The allegations of the amended complaint and the transcript of the warrant application hearing reflect that the warrant application submitted by Watson did not result in the issuance of an arrest warrant. Rather, Watson voluntarily dismissed her warrant application, and Renton was never arrested. Given that the no arrest warrant was issued by the magistrate, the trial court properly dismissed her malicious prosecution claim. See Peterson, 316 Ga.App. at 572, 730 S.E.2d 89 (trial court erred in awarding damages for malicious prosecution “for the warrant applications that resulted in the issuance of no warrant”); Cox v. Turner, 268 Ga.App. 305, 306(1), 601 S.E.2d 728 (2004)(“Since it is clear from the pleadings that a warrant was not issued, [the plaintiff’s] claim for malicious prosecution must fail.”). See also Swift v. Witchard, 103 Ga. 193(2), 29 S.E. 762 (1897) (“Simply making an affidavit before a justice of the peace, charging one with an offense against the criminal laws of this State, when not followed up by an arrest, does not render the prosecution, even if malicious and without probable cause, actionable.”).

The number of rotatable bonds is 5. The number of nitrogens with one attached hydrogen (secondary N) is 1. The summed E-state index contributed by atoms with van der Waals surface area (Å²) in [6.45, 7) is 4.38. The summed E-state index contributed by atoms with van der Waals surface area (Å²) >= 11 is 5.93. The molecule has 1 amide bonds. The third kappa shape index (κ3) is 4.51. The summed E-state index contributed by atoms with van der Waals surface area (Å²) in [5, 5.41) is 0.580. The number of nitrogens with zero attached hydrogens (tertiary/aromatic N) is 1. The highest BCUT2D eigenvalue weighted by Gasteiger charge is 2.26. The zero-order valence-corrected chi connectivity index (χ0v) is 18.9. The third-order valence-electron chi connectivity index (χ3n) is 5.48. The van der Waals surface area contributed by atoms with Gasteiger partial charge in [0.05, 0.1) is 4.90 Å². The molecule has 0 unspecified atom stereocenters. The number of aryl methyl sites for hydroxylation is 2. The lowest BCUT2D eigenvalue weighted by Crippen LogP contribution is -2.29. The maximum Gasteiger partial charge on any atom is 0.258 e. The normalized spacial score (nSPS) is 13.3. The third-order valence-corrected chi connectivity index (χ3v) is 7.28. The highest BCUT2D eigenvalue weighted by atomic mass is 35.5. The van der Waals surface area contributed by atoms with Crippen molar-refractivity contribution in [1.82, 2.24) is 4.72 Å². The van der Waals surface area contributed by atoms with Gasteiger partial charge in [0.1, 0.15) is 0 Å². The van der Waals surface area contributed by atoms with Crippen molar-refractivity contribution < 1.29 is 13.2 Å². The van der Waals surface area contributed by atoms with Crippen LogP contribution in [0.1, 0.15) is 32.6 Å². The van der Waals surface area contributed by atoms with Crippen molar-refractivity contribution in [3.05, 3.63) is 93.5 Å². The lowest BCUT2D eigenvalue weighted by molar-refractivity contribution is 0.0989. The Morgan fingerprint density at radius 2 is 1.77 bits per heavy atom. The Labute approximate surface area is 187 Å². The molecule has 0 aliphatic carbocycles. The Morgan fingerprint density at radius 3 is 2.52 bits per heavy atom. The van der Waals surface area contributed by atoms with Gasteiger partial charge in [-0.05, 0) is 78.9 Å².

Renton, however, emphasizes that a malicious prosecution claim can be predicated on a valid warrant, accusation or summons. See Wal–Mart Stores, 264 Ga. at 613,449 S.E.2d 293. Because she was ordered to appear before the magistrate for the hearing on the warrant application, Renton maintains that she was “summoned” before a court and thus satisfied the fourth element of a malicious prosecution claim even without the issuance of an arrest warrant. But “summons” in this context means formal legal process charging a person with a criminal offense and conferring a court jurisdiction over the subject matter. See Peterson, 316 Ga.App. at 572, 730 S.E.2d 89 (malicious prosecution claim requires “issuance of a valid warrant, summons, accusation, or other formal process ”) (emphasis supplied); Cary v. Highland Bakery, 50 Ga.App. 553, 554–555, 179 S.E. 197 (1935) (malicious prosecution claim requires that “the warrant or other accusation or summons charging the plaintiff with a criminal offense be a valid warrant, accusation, or summons, charging such person with some criminal offense”) (emphasis supplied). For example, certain misdemeanor offenses may be tried upon a summons rather than an accusation. See, e.g., OCGA §§ 17–7–71(b)(2); 17–7–72; 17–7–73. The magistrate’s order requiring Renton to attend the warrant application hearing thus was not a “summons” as that term is understood in the malicious prosecution context.